In India to graduate high school you have to take 2 national level standardised exams - One after class 10 and one after class 12. Till Class 10 you have 10 subjects the whole year- English, Hindi, Physics, Chemistry, Biology, Math, History, Geography, Civics, Economics and a third language (my school had the choice of Sanskrit and French - I took Sanskrit) as well as compulsory Music, Art, Yoga and Physical Ed classes (mostly playing soccer, basketball or tennis recreationally no organized sports). After g
    • Re: (Score:3, Insightful)

      by StarvingSE (875139)
      I have many friends, myself included, who are working and programming in the IT industry, and no one every puts in "all nighters" for work. Yes, we did in college in order to get those huge programming assignments done, but those were fun. Your group together in the lab hacking away, eating pizza and BSing never seemed like work to me. But I enjoy my work and I enjoy programming. I can see how this wouldn't be fun to someone who is just doing a computer science degree because they heard "you can earn a
    • by reporter (666905) on Monday February 26, 2007 @02:00PM (#18155590) Homepage
      A shortage of labor is a normal part of a free market. So is a surplus. Shortages and surpluses are powerful economic forces that correct the underpricing and overpricing, respectively, of labor.

      There is no need for the government to intervene by importing desperate labor from either India via the H-1B visa or Mexico via an open-border policy. The free market, by itself and without government intervention, will fix the shortage or surplus. Wages rise, and the shortage disappears. Wages fall, and layoffs occur -- thus fixing the surplus.

      Washington does not intervene to fix the labor surplus (which is leading to massive layoffs) in Detroit. Why should Washington intervene to fix a labor shortage?

      If Microsoft paid the market wage for computer programmers, then plenty of programmers with the "right" skills would apply for Microsoft jobs. The problem is that Microsoft refuses to pay the market wage. The market wage is not what Microsoft management considers to be the right wage. The market wage (and the market working conditions) is the wage (and quality of working conditions) at which the supply of labor meets the demand for that labor. The market wage is the intersection point of the labor-demand curve and the labor-supply curve.

      The bottom line is that Microsoft (and many other American companies) refuse to pay the market wage. So, they want government to intervene in the free market so that Microsoft can pay below-market-wage salaries.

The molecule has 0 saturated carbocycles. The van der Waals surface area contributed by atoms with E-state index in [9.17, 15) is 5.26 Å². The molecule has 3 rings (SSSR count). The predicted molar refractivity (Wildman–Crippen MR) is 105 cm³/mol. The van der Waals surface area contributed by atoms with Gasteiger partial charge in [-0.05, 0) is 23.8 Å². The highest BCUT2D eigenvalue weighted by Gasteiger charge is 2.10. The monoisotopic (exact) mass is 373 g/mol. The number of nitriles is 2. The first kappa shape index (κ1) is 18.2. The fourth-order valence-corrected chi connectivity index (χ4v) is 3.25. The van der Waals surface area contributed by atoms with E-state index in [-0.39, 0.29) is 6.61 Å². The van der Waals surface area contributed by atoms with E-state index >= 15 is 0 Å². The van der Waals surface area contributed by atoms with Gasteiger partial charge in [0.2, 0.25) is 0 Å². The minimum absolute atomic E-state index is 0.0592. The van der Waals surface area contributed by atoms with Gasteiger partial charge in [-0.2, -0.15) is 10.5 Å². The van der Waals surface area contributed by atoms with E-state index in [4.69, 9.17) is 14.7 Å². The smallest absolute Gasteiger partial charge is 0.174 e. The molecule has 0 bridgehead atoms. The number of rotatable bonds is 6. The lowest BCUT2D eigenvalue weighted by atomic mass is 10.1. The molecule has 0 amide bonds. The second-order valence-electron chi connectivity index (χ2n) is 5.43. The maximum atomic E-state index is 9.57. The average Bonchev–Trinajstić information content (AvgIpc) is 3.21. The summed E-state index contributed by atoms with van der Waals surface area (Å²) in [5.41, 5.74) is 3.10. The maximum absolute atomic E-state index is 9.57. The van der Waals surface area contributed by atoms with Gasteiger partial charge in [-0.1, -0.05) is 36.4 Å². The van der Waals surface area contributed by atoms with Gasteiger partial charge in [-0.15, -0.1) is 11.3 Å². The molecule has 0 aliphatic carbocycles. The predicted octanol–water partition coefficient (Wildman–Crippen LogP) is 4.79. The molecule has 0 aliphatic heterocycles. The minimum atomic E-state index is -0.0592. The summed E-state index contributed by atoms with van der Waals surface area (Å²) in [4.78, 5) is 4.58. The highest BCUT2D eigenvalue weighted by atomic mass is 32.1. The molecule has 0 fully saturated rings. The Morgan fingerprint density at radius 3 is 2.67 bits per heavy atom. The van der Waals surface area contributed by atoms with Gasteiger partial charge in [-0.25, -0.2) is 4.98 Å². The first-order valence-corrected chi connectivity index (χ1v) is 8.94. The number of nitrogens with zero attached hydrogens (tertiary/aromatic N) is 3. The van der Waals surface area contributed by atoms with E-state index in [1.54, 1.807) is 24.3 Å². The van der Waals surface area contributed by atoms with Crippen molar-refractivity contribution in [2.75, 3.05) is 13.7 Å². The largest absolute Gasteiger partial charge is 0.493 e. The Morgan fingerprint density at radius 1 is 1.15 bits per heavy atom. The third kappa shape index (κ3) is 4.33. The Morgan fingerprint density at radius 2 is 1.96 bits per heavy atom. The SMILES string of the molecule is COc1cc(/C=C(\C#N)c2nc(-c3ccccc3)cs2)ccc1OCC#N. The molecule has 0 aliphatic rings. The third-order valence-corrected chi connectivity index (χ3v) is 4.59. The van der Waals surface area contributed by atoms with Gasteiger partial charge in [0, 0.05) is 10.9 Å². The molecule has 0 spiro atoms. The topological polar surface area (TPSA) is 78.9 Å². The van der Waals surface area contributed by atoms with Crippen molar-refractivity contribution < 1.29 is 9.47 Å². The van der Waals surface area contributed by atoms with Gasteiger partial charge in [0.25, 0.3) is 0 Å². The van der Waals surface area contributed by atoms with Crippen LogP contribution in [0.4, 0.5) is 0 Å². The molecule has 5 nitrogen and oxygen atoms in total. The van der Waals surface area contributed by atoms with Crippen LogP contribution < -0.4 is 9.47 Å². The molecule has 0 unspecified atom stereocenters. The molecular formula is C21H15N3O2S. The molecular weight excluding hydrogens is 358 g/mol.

• Ha ha (Score:5, Funny)

    by tkrotchko (124118) * on Monday February 26, 2007 @01:05PM (#18154604) Homepage
    ...and Microsoft will do anything to solve this "crisis" except spend money on it.

    That's the government's job! (i.e. yours and mine) ...and meanwhile keep those cheap programmers coming from overseas, otherwise, where will the next version of Windows come from?
    • Re: (Score:2, Informative)

      ...and Microsoft will do anything to solve this "crisis" except spend money on it.
      Ever heard of the Bill and Melinda Gates Foundation? http://www.gatesfoundation.org/default [gatesfoundation.org]

      Addressing educational inequities, especially in the United States, is exactly what they do.

      • by drinkypoo (153816)

        Addressing educational inequities, especially in the United States, is exactly what they do.

        I thought investing in irresponsible companies, contributing to giving people respiratory failure is what they do.

      • Re:Ha ha (Score:4, Informative)

        by MrAnnoyanceToYou (654053) <dylan AT dylanbrams DOT com> on Monday February 26, 2007 @01:24PM (#18154940) Homepage Journal
        What does that have to do with Microsoft? And how is that contributing to the problem Bill is whining about? I seem to remember a lawsuit a few years back attacking Microsoft over calling people who weren't engineers engineers. I seem to remember people being encouraged to not finish their CS degree so MS didn't have to pay them as much in the long run. I seem to remember twenty years of vicious market monopoly abuse. Two or three years of giving a little bit back doesn't make up for being a robber baron for twenty. In fact, I don't know if a hundred will, the way the foundation manages itself.
      • Re: (Score:3, Insightful)

        by tkrotchko (124118) *
        It's a great foundation, and I think they're terrific. However, while Bill Gates is a big shareholder of Microsoft, and he is the owner of the Foundation, they don't appear to be related at all. That is, Microsoft's will is not expressed via the Foundation, which is a good thing. They're more concerned with at-risk children, and the welfare of the planet, which doesn't necessary align with Microsoft's business plan.

        But, I went to the link, and it doesn't mention anything about training U.S. programmers t
  • Hmm (Score:5, Insightful)

    by Erwos (553607) on Monday February 26, 2007 @01:07PM (#18154642)
    Seems to me that the appropriate way of handling this issue would be for the US to encourage more students to take up CS as their degree, and do more to encourage smart, well-educated professionals to immigrate here - permanently. Temporary visas and the like seem to be band-aids rather than real solutions.